As I reflect on my multiple visits to India the memories are priceless and will last forever. India is a country like no other, with culture, and people like no other. I have traveled to cities such as Bombay, New Delhi, Ahmadabad, Hyderabad, Amritsar, Kolkata, among others. Each city visited was a different patient transported; each patient transported was an opportunity to meet new and amazing people. The patient’s and families from India have always been warm, welcoming, and humbled by the services we provided to them.  Because of the welcoming and open hearts of these people, I have traveled to India with a patient and stayed to visit with families of past patient’s I transported.

Having connected with the families has allowed me to see India like it should be seen, through the eyes of the locals. I have been welcomed to a traditional Indian wedding in Ahmadabad with over 300 guests, amazing food, and everyone dressed in their best traditional Indian clothing. One of the family members invited me to visit his local business, which happened to be a huge factory that makes textiles and ships it all over the world. And every patient I transported to India has invited me into their home for a traditional Indian meal.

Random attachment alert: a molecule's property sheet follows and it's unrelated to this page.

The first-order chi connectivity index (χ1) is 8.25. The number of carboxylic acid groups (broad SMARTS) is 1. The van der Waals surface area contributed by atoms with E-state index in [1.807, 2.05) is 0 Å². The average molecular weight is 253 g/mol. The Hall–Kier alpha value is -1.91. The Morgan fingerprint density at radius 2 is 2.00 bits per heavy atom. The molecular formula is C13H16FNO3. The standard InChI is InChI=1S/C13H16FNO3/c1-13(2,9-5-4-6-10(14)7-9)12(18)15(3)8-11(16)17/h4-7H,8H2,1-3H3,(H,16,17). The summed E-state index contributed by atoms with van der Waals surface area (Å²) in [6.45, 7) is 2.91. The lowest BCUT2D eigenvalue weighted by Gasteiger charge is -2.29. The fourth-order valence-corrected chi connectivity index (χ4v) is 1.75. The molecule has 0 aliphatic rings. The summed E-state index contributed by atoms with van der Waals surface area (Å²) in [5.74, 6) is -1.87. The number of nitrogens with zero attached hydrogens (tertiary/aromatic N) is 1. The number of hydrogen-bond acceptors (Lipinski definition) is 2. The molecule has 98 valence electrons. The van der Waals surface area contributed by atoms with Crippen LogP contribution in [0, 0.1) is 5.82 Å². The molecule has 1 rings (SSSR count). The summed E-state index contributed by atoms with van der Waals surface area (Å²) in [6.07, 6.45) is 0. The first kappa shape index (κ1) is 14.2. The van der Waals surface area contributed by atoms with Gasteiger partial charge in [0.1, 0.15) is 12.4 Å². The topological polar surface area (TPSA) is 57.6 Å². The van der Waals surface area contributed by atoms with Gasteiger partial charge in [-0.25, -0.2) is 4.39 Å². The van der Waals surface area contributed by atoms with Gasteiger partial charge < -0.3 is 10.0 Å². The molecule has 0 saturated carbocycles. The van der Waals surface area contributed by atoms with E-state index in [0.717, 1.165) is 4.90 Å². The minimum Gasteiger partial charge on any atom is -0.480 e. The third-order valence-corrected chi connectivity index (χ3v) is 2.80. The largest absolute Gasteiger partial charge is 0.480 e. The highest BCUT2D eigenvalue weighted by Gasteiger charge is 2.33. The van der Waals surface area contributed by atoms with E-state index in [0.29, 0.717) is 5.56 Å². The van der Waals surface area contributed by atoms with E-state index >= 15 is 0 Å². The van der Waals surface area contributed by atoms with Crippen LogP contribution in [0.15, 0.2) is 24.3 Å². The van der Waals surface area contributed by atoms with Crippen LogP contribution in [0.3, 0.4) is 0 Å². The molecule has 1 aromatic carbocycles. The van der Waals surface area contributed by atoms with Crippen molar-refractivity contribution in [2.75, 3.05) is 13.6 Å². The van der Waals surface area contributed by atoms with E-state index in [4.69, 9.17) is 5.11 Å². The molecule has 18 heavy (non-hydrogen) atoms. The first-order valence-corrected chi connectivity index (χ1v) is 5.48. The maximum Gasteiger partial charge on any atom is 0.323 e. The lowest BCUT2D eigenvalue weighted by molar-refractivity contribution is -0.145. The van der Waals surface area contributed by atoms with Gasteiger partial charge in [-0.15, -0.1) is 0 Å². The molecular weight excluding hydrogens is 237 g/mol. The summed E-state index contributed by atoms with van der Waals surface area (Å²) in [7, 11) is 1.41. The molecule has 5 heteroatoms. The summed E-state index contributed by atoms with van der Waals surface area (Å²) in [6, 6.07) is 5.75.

Unfortunately the country is widely impoverished; and this fact is widely apparent throughout India. Being with the locals I have ventured to many areas of India that most foreigners would not typically go. The slums of India can bring a tear to anyone’s eyes. To see children use the streets they play in as their bathroom is heartbreaking.  Many families in India live with the bare minimum and make due, many times still with a smile on their face, but also many praying and hoping for a better life that is almost impossible to obtain. I have had opportunities to interact with children and parents from the slums who have never seen a foreigner, many just stared, but I also had the chance to play street games with the kids, these also are memories I will never forget.

I will one day renew my visa to India and visit the friends and places I know, but also explore parts of India I haven’t yet seen. Being able to share the experience with my family will be priceless. I leave India with another patient safely delivered, and the opportunity to once again meet another warm and welcoming family.